Monday, 14 July 2014

Knitting with Coalsmoke

John Bagnall Knitting with Coalsmoke (2013)

I wouldn't ordinarily make the effort of setting virtual pen to imaginary paper for something so slim as a single forty-page small press comic book, but this one seems to have enough going on to justify an exception to the rule. I've been vaguely aware of the existence of John Bagnall for at least a couple of decades, and I'm fairly sure we've both contributed to the same periodicals at one point or another. I tend to think of him as a small press cartoonist due to former association with a loose group of individuals including Ed Pinsent, Carol Swain and others with whom his work exists at a similar tangent to the mainstream. I suppose, to commit an extraordinarily crass analogy, you might take it that I'm referring in this instance to the cartooning equivalent of obscure European cinema, tons of subtitles with nothing happening slowly in black and white, and before we get too carried away, I'm not saying this is a bad thing.

I'm out of my depth here in the sense of having drifted away from the small press many years ago, somewhat repelled by a glut of gratuitously self-referential autobiographical material, low content queerzines published by pierced middle-class teenagers now in their leathery fifties and still dressing like members of Haysi bloody Fantayzee, and general wank apparently justified by the idea that hey, at least I'm expressing myself. It still pains me to consider the ocean of horrible drivel in which the good stuff, such as what we have here, is but a drop; but anyway...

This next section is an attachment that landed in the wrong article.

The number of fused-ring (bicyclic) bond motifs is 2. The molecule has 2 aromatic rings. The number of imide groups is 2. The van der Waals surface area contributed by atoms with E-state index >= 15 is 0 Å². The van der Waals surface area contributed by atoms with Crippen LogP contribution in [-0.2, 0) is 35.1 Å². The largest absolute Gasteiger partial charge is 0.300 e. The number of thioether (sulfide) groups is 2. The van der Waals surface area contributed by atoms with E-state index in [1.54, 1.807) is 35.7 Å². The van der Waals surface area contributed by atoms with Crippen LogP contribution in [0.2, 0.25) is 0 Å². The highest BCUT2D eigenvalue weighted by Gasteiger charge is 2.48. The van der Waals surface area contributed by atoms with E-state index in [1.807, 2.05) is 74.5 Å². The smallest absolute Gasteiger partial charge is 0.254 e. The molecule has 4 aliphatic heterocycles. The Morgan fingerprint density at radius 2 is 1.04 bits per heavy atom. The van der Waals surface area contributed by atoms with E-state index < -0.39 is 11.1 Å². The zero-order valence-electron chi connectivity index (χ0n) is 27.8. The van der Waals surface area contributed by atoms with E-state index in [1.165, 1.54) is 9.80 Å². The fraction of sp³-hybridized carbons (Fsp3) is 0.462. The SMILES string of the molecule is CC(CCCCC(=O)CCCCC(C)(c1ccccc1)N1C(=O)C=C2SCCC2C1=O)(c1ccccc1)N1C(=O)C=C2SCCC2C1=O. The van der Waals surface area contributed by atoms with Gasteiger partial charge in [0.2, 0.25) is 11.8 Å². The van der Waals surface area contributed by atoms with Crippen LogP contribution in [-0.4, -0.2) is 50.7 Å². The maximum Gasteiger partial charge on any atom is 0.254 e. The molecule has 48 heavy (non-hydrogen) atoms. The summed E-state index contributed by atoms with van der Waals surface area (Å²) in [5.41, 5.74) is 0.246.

Bagnall doesn't really do strip cartoons so much as invoke details of times past, specifically of an England which will be familiar to anyone who grew up in the sixties or seventies. However, this is some way removed from Stewart Maconie chuckling over Spangles and the Bay City Rollers, or any Harry Enfield pastiche of a public information film. The nostalgia industry tends to focus on that which most people remember without prompts, and so our punk documentary - for arbitrary example - will be about the Sex Pistols rather than Eater, the Prats, and the Bears, despite that anything looming so large as to remain in the memory has usually become its own discreet phenomenon and as such can no longer quite be considered part of the general texture. John Bagnall's excavations, on the other hand, are all about the texture, the background noise we barely even noticed at the time, let alone ever had a chance to properly forget. His style is particularly well suited to the task, stark and simple lines tracing solid forms without strongly resembling anything which has gone before, thus allowing for these historical examinations to unfold without unnecessary caricature or kitschy nostalgia clogging up the signal.

There's something very haunting in these tales, or at least these anecdotes of subjects so small and lacking in quantifiable moment that I'm not sure they could be told by any better means than they are here. The silent panels showing the new town centre, or the trades which might be pursued by dexterous young men seem particularly affecting, unburdened by any editorial implication of a better, simpler world gone by, serving simply as an affectionate record of that which should be preserved if only for poetic reasons. This really is a beautiful piece of work.

Purchase your pleasantly musty copy here.

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